During my teenage years, I struggled immensely with organisation and I was constantly in trouble with teachers with homework being late or missing. I just about scraped through my years at school, with a great expectation of myself to be as smart and attentive as my school friends. In my last years of school, I hit a breaking point with school work and exams. I felt utterly defeated, and as much as I wanted to lock myself in my room and revise for hours on end, my brain would simply not cooperate.

I started to internalise words that were often used to describe me, both at home and school, such as lazy, slow, and disorganised. The problem was that despite loving the subjects I was studying at the time; I had implemented the idea of myself that I would never achieve the academic goals I wished to accomplish. I then unintentionally began to ‘mask’ these symptoms, which is far more common in women with ADHD; as they suppress the unraveling torment of the lack of control they have with their own behaviour and discipline. 

After leaving school, I took a gap year and then went to university in Amsterdam to study Media. I had a lot of fear going into my bachelor’s and after a year’s break, I adamantly didn’t want to retreat into the dark hole of self-doubt, frustration, and anxiety that came with studying. The most poignant feeling I often had before my diagnosis was of the never-ending torture of my brain inefficacious with tasks and assignments that I needed to do.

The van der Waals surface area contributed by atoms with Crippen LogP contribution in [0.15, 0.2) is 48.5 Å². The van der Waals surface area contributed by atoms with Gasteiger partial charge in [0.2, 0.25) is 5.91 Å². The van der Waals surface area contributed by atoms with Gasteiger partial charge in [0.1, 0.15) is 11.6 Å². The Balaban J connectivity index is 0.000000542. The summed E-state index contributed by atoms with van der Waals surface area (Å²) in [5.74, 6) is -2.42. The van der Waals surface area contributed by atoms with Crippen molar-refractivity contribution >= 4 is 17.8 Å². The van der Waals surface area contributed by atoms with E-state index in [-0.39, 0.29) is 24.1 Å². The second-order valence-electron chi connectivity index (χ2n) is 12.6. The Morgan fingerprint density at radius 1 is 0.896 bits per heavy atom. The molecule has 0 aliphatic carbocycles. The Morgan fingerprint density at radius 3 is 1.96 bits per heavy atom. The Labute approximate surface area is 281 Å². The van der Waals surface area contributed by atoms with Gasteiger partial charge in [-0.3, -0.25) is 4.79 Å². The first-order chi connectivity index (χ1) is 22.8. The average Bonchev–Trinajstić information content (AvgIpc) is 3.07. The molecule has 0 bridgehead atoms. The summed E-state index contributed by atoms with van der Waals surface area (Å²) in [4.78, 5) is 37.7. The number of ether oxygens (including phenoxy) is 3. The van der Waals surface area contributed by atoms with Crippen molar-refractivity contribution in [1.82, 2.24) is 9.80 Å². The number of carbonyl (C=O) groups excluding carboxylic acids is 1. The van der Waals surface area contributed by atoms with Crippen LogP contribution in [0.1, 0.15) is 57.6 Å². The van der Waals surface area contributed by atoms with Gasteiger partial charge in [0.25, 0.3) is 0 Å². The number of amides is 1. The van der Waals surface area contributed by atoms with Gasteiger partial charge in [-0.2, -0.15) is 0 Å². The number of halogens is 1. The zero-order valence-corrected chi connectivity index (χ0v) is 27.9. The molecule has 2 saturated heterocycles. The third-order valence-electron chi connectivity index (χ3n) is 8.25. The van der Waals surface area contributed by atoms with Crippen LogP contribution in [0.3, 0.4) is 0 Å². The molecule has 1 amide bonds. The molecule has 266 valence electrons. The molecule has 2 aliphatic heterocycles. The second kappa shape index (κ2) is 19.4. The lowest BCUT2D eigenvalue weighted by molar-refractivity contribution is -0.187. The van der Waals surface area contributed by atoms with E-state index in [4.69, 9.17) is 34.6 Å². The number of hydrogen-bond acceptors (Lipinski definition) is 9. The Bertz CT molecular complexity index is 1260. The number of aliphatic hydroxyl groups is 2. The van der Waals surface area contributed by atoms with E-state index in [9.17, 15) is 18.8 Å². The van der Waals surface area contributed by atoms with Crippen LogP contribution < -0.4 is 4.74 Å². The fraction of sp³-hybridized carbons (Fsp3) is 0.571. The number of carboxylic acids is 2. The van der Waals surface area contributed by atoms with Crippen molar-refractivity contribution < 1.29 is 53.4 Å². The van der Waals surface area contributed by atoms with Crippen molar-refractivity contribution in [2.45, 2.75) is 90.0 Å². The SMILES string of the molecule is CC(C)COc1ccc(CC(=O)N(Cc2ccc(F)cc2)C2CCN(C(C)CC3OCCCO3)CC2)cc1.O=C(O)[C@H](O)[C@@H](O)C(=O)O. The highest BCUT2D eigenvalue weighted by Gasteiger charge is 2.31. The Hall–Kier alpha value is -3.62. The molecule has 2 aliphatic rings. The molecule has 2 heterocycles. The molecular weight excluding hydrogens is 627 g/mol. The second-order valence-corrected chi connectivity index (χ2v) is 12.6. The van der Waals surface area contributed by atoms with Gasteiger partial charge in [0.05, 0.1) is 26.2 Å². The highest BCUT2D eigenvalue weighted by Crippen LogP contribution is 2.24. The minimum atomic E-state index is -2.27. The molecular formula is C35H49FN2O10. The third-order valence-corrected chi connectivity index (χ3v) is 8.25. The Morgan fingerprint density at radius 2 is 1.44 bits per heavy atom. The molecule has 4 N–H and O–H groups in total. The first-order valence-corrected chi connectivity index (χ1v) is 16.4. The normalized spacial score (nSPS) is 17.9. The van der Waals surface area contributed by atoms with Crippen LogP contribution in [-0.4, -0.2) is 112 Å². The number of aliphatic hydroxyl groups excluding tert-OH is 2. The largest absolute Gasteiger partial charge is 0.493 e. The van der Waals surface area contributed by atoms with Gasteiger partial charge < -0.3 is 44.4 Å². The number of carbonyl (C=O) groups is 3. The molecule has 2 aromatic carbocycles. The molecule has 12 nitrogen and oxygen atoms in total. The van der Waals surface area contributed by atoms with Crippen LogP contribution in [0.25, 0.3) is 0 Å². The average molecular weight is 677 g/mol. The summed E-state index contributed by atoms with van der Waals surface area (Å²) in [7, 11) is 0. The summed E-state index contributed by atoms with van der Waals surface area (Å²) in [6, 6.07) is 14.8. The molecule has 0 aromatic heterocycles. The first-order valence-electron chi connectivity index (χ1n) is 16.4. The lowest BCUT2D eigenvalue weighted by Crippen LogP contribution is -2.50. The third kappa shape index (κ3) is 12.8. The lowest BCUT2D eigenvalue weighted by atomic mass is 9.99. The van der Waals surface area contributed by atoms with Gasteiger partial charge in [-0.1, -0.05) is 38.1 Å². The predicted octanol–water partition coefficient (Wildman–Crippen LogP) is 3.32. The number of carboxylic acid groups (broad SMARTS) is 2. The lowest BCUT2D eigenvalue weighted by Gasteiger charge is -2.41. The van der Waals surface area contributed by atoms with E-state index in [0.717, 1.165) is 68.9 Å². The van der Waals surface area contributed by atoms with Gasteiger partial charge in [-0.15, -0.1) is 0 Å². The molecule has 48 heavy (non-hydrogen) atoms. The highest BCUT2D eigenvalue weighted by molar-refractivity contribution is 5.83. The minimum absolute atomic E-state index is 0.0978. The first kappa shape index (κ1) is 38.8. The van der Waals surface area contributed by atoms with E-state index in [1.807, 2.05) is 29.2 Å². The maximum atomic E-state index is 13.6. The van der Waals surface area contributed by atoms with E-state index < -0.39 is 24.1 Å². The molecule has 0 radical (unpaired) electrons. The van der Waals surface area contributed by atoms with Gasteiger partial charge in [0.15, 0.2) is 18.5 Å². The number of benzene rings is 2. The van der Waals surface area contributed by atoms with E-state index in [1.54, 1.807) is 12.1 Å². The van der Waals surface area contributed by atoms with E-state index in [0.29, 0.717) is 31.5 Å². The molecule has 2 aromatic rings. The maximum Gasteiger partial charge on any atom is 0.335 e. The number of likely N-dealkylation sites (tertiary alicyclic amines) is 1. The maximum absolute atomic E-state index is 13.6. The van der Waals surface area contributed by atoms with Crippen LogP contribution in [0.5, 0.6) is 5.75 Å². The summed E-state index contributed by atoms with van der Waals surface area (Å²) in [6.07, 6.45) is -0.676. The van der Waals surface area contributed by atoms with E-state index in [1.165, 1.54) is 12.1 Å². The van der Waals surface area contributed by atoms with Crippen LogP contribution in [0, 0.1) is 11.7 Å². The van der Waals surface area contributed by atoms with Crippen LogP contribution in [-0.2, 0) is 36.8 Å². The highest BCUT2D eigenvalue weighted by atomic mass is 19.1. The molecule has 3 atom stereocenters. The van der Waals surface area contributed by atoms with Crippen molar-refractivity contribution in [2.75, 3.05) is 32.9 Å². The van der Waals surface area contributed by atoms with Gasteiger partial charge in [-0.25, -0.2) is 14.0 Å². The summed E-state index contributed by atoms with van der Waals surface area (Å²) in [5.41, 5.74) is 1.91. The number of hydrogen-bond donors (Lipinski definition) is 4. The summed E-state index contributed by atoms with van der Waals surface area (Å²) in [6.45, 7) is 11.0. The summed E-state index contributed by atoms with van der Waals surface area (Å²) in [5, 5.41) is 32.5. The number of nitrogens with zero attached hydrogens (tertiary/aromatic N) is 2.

Due to the late diagnosis, a lot of typical coping mechanisms developed, and the struggle became a lot worse due to my lack of awareness that this was a learning and behaviour disability. I made it through my bachelor’s undiagnosed and I am incredibly proud of my achievements. However, speaking to friends who also got a late ADHD diagnosis, we all agree that we wish we had known sooner. Because ADHD treatment (such as medication and therapy) could have helped with dealing with the exhausting, isolating torture.

It has only been two months since my diagnosis, yet the fact that I am more aware of the way my brain behaves now is incredibly reassuring. Although I have a lot of bad coping mechanisms to work on to improve my wellbeing, I feel far more confident that I am not lazy, and my lack of ability to establish routine and consistency will become easier once I take the right medication, and get the right help. I am still learning and finding out this missing part about myself, that is so bound to my core essence, has definitely been a setback in my self-awareness and how well I know myself.

For anyone – especially women who receive a late diagnosis – don’t see a diagnosis as a huge weight that has suddenly fallen onto your shoulders. You have had this disability your whole life, which has made it a lot more challenging. However, now that you have the diagnosis, you have the awareness and therefore the opportunity to try out different treatments and medications which can benefit your mental health (which is what I have already discovered).

My final advice is to be patient with yourself and ask your closest friends and family around you to have patience with you. It is not the easiest adjustment, but you will eventually become more in sync with what works best for your new diagnosis and how you can better manage your life with this new awareness.

About the author

07872860392 | iyewman@aol.com | + posts

22-year-old writer
Based in Amsterdam
She/Her